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Rather keeps going -- and excelling on HDNet with his two-hour cautionary tale on Detroit's flunking public school system

Detroit public schools student Deanna Williams is a key player in Tuesday's two-hour edition of Dan Rather Reports. HDNet photos

Dan Rather soldiers on, a trooper whose much-documented departure from CBS and its Evening News anchor chair seems long ago, far away and largely irrelevant at this point.

For the past four-and-half years, since the Nov. 6, 2006 premiere of HDNet's weekly Dan Rather Reports, he's put his name to more substantive, real journalism than most if not all of the far more visible flag bearers on ABC, NBC, CNN, Fox News Channel, MSNBC and, of course, CBS.

The latest example is especially stellar. HDNet's two-hour A National Disgrace, premiering Tuesday, May 10th at 7 p.m. central (and repeated at 10 p.m.), is a compelling, thoughtful and in large part damning look at the decrepit Detroit Public School system. No, it's not particularly "entertaining." But it's thoroughly watchable from start to finish, with exceptional production qualities, precise storytelling and a reporter who no longer feels any need to over-sell anything.

Rather will turn 80 on Halloween, just six days before his HDNet program hits the five-year mark. He's had a longer association with the network's owner, Mark Cuban, than most of the current Dallas Mavericks have.

Cuban's Mavericks now have a national sports spotlight after their 4-game demolition of the defending champion Los Angeles Lakers. Rather, as has been noted by many, toils in relative obscurity for an owner who funds his little-seen program because he thinks it makes a difference.

"I get to watch a really great news program on TV," Cuban told me in a 2008 interview for D CEO magazine. "I do it more for my personal than financial satisfaction."

So will Dan Rather Reports remain on HDNet for as long as he wants to continue?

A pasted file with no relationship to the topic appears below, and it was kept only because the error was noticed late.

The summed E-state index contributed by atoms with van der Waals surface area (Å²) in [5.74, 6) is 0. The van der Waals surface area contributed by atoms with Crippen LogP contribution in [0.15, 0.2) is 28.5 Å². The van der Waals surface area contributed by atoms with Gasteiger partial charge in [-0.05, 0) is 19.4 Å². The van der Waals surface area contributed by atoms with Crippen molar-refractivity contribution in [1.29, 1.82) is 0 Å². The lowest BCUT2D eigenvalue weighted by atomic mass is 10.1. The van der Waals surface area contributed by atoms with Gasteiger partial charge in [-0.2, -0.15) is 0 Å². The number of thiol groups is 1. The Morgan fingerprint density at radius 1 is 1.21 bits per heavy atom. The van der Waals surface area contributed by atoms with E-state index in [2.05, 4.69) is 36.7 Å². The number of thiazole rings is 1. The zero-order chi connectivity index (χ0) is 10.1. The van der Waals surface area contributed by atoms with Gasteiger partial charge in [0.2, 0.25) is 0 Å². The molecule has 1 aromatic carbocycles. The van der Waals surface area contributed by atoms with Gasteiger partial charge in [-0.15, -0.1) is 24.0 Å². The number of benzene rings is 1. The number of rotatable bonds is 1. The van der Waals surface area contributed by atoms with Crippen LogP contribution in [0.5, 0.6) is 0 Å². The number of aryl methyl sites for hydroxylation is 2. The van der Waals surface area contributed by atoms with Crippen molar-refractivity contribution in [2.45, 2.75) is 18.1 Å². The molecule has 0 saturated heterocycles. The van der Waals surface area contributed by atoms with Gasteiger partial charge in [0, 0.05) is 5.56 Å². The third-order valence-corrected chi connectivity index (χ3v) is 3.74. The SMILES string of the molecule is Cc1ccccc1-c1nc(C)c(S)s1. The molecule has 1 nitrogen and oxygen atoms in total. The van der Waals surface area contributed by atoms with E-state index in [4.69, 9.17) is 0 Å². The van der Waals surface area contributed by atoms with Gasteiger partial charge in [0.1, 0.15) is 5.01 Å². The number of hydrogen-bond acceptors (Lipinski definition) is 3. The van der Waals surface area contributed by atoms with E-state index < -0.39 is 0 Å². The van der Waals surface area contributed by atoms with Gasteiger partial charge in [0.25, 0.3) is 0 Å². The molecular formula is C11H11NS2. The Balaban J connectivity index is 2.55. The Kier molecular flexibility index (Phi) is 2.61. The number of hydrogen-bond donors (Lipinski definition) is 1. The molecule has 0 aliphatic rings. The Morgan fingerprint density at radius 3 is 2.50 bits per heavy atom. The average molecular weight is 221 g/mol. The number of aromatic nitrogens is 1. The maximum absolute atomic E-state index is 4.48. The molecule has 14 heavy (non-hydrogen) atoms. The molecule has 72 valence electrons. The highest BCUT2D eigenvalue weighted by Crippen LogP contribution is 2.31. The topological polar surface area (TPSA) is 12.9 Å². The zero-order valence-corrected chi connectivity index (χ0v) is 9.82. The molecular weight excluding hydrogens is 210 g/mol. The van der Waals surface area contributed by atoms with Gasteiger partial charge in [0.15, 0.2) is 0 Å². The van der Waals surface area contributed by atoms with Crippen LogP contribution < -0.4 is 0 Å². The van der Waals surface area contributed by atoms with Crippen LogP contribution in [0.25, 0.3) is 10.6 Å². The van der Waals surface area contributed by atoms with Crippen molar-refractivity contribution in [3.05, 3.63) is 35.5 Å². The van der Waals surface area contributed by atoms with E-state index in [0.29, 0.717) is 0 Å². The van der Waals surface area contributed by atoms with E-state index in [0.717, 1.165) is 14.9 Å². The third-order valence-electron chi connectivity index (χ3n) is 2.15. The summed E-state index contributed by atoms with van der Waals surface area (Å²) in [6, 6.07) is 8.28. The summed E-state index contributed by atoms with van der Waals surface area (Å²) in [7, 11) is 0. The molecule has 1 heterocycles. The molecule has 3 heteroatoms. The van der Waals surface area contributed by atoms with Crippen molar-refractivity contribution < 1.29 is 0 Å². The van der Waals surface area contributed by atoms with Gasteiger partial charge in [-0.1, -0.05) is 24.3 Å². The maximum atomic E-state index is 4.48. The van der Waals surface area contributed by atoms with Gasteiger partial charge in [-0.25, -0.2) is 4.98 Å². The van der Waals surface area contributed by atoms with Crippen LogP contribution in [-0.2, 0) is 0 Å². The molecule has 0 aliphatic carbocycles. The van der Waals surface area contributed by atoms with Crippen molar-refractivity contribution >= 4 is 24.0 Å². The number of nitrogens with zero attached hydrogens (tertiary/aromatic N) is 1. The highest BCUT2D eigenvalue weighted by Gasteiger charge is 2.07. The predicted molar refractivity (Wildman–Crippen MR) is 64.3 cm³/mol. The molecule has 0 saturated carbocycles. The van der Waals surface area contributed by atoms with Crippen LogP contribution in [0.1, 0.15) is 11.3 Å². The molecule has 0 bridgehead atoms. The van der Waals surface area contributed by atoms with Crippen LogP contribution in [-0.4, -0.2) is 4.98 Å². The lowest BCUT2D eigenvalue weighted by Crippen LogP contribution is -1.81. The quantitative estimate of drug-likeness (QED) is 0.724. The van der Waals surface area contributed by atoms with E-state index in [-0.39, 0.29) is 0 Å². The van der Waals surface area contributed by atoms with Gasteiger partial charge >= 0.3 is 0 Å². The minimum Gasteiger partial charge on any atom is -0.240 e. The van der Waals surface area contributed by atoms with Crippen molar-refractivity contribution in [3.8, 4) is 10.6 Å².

"Yes," said Cuban.

Amazingly, that could still be a while. I've been both critical and complimentary to Rather during what seems to be his eternity as a network newsman. And it initially seemed wiser for him to hang it up rather than report for a network that at times begs the question of "If a tree falls in the forest and no one is around to hear it, does it make a sound?"

But to hell with all that. Independence and a return to long-form, single-topic television journalism are what Rather wanted. And he has them. And it's made him a stronger, better reporter than ever. There's no more posturing on-camera or "packaging" a story in the practiced manner of ABC's 20/20 or NBC's Dateline.

Rather quietly and effectively goes about his business on A National Disgrace, which takes its title from U.S. Secretary of Education Arne Duncan's controversial description of Detroit's public school system. The documentary tracks a year-and-a-half in the life of the DPS, ending at the close of the 2009-'10 school year. Rather and his HDNet crew, including producer Sari Aviv, editor/director Steve Tyler and writer Elliot Kirschner, cover this story from every conceivable angle and emerge with what turns out to be much the same old story in this school district and many others. The alleged grownups in charge of the system are intent on protecting their own turfs, fighting amongst one another while Detroit's public school pupils continue to get a collective poke in the eye.